When you think of taxonomies, the first thing that comes to mind is Linneaus. But taxonomies were and continue to be used for all kinds of classification, from biology to astronomy and even linguistics and philosophy.

It's hard, however, to find an overview of the evolution of taxonomies. Didn't Plato already use taxonomies? So maybe you guys, with your diverse backgrounds, can mention some of the early historical examples of taxonomies used in various sciences.

Thanks a lot.

  • $\begingroup$ What do you mean by unusual taxonomies? Be specific...then the question might become more useful... $\endgroup$
    – Jasser
    Jan 27, 2015 at 4:06

2 Answers 2


A hierarchic process of producing taxonomies was formalized by 3rd century AD logician Porphyry in his presentation of Aristotle's classification of categories, and became popular during middle ages in a diagrammatic form of "Porphyrian tree". One starts with the highest category in a field, "summum genus", and proceeds in successive steps by using "differentia" to introduce lower genera and ultimately species. One easily recognizes the taxonomy scheme implemented in biology by Linneaus, and used until today. But Porphyry only summarized an earlier tradition.

One of the earliest examples, even before Plato, was Greek geometer Oenopides (c. 450 BC) distinguishing theorems, which demonstrate a property, from problems, which provide a construction. There is a similar distinction between axioms, asserting what is easy to see, and postulates, asserting what is easy to construct. Plato's dialogues are explicitly structured to create such classifications by making dichotomic distinctions in Socratic arguments. One example is the famous quadrivium: mathematical sciences are first divided into those dealing with quantity, and those dealing with "qualified quantity". The former are subdivided into arithmetic and music, and the latter into geometry and astronomy.

Geminus (c. 50 BC) gives a much more elaborate classification (quoted from Acerbi's paper). "The classification envisages eight primary domains: arithmetic, geometry (namely, those dealing with intelligibles), mechanics, astronomy, optics, geodesy, canonics, logistics (namely, those attending to sensibles). Further divisions are set out for geometry (into plane geometry and stereometry), arithmetic (theory of linear, plane, and solid numbers), optics (optics proper, catoptrics, scene-painting), mechanics (construction of war engines, wonder-working, science of equilibrim and centers of gravity, construction of celestial spheres, and in general everything pertaining to kynetics), astronomy (gnomonics, meteoroscopy, and dioptrics)".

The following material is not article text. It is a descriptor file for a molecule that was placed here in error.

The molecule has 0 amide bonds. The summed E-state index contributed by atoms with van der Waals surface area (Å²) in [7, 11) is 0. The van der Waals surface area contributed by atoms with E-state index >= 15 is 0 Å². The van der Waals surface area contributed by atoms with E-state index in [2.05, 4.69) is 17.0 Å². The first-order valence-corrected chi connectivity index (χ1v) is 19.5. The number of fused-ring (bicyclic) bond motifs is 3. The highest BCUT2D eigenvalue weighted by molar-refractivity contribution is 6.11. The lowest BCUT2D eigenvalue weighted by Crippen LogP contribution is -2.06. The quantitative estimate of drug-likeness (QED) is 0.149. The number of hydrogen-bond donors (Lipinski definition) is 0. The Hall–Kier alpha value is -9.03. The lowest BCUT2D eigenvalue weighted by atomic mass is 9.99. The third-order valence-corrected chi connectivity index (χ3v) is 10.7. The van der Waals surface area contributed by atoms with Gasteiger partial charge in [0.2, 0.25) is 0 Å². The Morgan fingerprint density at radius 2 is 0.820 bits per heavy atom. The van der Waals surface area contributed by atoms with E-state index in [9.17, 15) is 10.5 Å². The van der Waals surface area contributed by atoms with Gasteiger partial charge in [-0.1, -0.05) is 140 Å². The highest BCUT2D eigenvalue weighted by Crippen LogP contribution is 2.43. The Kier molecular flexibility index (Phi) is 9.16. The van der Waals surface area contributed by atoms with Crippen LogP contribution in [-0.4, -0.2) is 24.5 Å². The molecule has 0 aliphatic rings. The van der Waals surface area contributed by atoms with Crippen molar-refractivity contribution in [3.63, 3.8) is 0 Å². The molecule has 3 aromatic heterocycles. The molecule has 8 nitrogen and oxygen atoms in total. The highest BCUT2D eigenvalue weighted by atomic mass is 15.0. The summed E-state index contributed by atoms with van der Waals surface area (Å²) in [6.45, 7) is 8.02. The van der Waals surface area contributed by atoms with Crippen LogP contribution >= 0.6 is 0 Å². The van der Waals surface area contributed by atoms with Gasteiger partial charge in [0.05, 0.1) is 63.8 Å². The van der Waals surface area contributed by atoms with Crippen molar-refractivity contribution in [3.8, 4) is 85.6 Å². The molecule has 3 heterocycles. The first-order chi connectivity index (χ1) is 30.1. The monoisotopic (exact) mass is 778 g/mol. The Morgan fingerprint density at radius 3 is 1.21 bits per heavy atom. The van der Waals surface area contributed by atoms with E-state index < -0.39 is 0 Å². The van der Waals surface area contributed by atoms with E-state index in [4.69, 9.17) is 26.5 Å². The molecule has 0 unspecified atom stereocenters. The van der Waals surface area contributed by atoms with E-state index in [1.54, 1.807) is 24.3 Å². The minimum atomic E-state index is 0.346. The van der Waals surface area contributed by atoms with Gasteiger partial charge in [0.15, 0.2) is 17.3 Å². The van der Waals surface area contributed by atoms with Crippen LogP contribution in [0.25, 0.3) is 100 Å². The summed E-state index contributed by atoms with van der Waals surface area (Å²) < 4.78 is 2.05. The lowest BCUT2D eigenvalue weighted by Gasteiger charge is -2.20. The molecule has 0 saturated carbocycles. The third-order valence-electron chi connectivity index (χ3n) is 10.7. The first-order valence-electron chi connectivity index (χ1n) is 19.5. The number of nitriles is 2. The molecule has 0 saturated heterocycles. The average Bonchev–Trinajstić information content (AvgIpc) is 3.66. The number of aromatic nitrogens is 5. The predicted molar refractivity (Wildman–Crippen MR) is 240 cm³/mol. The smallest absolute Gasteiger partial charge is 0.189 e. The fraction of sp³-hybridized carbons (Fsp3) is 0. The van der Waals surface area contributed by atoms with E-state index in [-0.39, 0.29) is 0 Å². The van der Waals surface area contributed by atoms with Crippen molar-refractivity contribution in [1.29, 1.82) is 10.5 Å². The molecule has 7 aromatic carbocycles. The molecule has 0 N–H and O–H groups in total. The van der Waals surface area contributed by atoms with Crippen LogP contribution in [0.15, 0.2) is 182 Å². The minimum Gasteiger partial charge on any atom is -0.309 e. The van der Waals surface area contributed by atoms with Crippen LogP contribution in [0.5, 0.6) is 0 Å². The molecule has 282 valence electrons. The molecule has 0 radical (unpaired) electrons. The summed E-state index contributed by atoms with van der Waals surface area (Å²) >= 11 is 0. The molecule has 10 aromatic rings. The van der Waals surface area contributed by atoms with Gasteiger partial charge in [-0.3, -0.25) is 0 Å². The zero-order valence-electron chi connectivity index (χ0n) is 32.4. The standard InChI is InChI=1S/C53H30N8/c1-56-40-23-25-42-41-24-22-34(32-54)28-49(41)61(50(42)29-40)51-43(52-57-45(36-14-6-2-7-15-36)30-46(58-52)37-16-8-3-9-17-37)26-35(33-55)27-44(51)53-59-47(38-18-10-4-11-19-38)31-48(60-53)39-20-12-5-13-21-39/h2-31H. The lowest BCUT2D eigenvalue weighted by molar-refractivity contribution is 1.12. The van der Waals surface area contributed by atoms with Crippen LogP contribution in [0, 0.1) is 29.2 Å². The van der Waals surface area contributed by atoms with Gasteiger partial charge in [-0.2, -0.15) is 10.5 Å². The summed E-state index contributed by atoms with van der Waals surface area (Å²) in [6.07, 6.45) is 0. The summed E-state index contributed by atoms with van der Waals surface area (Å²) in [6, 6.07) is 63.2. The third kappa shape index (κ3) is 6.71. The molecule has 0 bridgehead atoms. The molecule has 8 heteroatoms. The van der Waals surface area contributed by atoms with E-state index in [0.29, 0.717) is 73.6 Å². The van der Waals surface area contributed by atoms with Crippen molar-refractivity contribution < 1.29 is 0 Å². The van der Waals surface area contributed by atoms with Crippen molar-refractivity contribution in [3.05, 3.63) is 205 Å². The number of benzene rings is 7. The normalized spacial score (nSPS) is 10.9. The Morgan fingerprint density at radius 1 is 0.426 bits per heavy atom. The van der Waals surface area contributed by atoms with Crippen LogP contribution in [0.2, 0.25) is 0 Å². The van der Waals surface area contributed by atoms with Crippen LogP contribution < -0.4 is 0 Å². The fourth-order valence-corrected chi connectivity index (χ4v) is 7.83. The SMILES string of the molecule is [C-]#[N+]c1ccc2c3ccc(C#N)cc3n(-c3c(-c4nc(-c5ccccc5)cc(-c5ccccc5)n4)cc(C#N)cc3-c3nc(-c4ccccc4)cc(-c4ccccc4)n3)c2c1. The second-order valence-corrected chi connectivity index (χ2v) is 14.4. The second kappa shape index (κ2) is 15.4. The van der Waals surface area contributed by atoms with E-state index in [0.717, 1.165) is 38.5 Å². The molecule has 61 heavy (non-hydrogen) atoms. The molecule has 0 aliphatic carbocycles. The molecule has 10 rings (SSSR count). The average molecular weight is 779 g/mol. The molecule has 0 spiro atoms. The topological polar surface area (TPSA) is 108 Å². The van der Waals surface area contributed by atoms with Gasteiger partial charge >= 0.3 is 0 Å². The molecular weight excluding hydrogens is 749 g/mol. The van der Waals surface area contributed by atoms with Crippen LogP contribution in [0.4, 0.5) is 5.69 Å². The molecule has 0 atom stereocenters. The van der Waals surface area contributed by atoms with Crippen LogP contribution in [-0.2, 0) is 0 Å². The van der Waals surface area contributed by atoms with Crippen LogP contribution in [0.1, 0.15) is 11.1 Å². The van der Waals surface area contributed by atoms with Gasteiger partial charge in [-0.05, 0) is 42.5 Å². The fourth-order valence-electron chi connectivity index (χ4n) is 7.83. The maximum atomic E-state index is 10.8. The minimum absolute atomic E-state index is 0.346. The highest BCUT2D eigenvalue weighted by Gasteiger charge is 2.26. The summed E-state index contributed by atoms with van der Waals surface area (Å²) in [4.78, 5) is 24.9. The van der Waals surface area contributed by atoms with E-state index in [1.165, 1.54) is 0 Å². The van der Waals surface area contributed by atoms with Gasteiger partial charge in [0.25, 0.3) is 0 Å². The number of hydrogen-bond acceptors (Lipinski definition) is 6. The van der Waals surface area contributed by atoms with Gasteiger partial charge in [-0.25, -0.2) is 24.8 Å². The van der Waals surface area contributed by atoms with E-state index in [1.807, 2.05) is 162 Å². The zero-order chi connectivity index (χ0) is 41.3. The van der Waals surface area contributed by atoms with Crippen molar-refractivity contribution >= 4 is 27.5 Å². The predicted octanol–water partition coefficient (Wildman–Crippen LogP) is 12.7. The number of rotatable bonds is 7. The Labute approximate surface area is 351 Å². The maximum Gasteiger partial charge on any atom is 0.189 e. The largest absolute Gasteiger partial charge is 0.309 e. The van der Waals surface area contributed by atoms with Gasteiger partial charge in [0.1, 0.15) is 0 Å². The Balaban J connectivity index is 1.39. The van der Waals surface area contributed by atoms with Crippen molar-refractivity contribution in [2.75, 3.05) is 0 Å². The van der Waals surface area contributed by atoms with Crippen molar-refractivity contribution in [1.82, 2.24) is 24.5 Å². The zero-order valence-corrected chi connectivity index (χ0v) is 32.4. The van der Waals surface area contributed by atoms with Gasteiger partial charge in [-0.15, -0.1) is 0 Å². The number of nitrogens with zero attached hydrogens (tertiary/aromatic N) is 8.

Another example is Geminus's classification of "lines" (geometric curves), which starts with dividing them into incomposite/composite."The second kind includes lines “that are inflected and make an angle”. The first kind is further divided into lines “that are finite and make a figure”/lines “that can be produced indefinitely.” The former class includes the circular line, the contour of the ellipse, the cissoid. The latter class includes parabola, hyperbola, conchoid, straight line etc... Of the latter, some are asymptotic, some are not. Of the former, some are in one single plane, some are not. Of the former, some are equidistant, as parallel straight lines are, some are progressively diminishing the distance between themselves, as an hyperbola does with respect to a straight line and as the conchoid does with respect to a straight line." Some anticipation of modern topological distinctions there.

  • $\begingroup$ Thanks for the detailed and insightful answer! Where can I learn more about Oenopides' division between theorems and problems? Fascinating. $\endgroup$
    – Teusz
    Feb 1, 2015 at 10:05
  • $\begingroup$ @mateuz There was a big debate about it in Plato's times, it is discussed in detail in A.Bowen's paper Menaechmus vs. the Platonists: Two Theories of Science in the Early Academy. Unfortunately, I don't think it is available online :) $\endgroup$
    – Conifold
    Feb 1, 2015 at 21:37

My favorite one is the ancient Chinese classification of animals from the Encyclopaedia of Benevolent Knowledge:


Unfortunately, the primary source did not survive :-)

  • $\begingroup$ Wow, that's a mouthful! But wasn't it fictitious - or not even actually Chinese in origin? $\endgroup$
    – HDE 226868
    Jan 24, 2015 at 14:55
  • $\begingroup$ I'm glad you liked it. Read this whole short story of Borges. (And all his other short stories as well. I promise you will not regret). Whether it's fictuous or not, I leave to you to decide:-) I was introduced to Borges by this very classification, long ago. $\endgroup$ Jan 24, 2015 at 20:51
  • $\begingroup$ HDE 226868: Read the Wikipedia article to the end. They provide an up-to-date information about the authenticity of the list. I have really nothing to add:-) $\endgroup$ Jan 24, 2015 at 21:00

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